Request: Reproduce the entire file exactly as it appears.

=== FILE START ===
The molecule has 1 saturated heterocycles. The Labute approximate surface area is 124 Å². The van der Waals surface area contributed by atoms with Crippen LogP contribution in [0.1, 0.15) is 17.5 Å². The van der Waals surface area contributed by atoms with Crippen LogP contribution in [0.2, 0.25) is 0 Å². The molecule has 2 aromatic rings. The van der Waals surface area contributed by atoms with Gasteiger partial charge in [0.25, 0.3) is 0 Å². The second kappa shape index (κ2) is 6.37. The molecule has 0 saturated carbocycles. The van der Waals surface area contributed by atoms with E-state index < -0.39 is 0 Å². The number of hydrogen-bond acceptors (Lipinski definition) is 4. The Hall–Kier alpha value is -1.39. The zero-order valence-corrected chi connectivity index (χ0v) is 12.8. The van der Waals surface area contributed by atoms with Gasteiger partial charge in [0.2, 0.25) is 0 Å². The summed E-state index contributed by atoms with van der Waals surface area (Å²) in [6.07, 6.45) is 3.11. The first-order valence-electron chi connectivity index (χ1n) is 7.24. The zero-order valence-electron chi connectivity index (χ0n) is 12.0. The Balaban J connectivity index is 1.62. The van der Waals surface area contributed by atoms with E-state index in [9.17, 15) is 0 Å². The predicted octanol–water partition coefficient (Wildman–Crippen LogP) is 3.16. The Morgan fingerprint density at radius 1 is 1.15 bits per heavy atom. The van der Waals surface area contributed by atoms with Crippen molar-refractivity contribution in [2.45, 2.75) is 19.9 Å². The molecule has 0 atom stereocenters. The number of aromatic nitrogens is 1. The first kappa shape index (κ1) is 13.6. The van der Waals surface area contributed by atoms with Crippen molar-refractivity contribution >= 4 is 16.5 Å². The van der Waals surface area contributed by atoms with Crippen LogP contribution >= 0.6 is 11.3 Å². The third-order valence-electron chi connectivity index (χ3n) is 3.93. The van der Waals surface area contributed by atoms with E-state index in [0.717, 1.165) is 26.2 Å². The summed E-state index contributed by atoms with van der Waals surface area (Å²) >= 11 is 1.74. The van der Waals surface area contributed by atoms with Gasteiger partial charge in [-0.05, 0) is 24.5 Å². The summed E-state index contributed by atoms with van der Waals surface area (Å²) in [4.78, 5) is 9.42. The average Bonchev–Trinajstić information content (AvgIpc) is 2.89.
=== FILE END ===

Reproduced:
The molecule has 1 saturated heterocycles. The Labute approximate surface area is 124 Å². The van der Waals surface area contributed by atoms with Crippen LogP contribution in [0.1, 0.15) is 17.5 Å². The van der Waals surface area contributed by atoms with Crippen LogP contribution in [0.2, 0.25) is 0 Å². The molecule has 2 aromatic rings. The van der Waals surface area contributed by atoms with Gasteiger partial charge in [0.25, 0.3) is 0 Å². The second kappa shape index (κ2) is 6.37. The molecule has 0 saturated carbocycles. The van der Waals surface area contributed by atoms with E-state index < -0.39 is 0 Å². The number of hydrogen-bond acceptors (Lipinski definition) is 4. The Hall–Kier alpha value is -1.39. The zero-order valence-corrected chi connectivity index (χ0v) is 12.8. The van der Waals surface area contributed by atoms with Gasteiger partial charge in [0.2, 0.25) is 0 Å². The summed E-state index contributed by atoms with van der Waals surface area (Å²) in [6.07, 6.45) is 3.11. The first-order valence-electron chi connectivity index (χ1n) is 7.24. The zero-order valence-electron chi connectivity index (χ0n) is 12.0. The Balaban J connectivity index is 1.62. The van der Waals surface area contributed by atoms with E-state index in [9.17, 15) is 0 Å². The predicted octanol–water partition coefficient (Wildman–Crippen LogP) is 3.16. The Morgan fingerprint density at radius 1 is 1.15 bits per heavy atom. The van der Waals surface area contributed by atoms with Crippen molar-refractivity contribution in [2.45, 2.75) is 19.9 Å². The molecule has 0 atom stereocenters. The number of aromatic nitrogens is 1. The first kappa shape index (κ1) is 13.6. The van der Waals surface area contributed by atoms with Crippen molar-refractivity contribution >= 4 is 16.5 Å². The van der Waals surface area contributed by atoms with Crippen LogP contribution >= 0.6 is 11.3 Å². The third-order valence-electron chi connectivity index (χ3n) is 3.93. The van der Waals surface area contributed by atoms with E-state index in [0.717, 1.165) is 26.2 Å². The summed E-state index contributed by atoms with van der Waals surface area (Å²) >= 11 is 1.74. The van der Waals surface area contributed by atoms with Gasteiger partial charge in [-0.05, 0) is 24.5 Å². The summed E-state index contributed by atoms with van der Waals surface area (Å²) in [4.78, 5) is 9.42. The average Bonchev–Trinajstić information content (AvgIpc) is 2.89.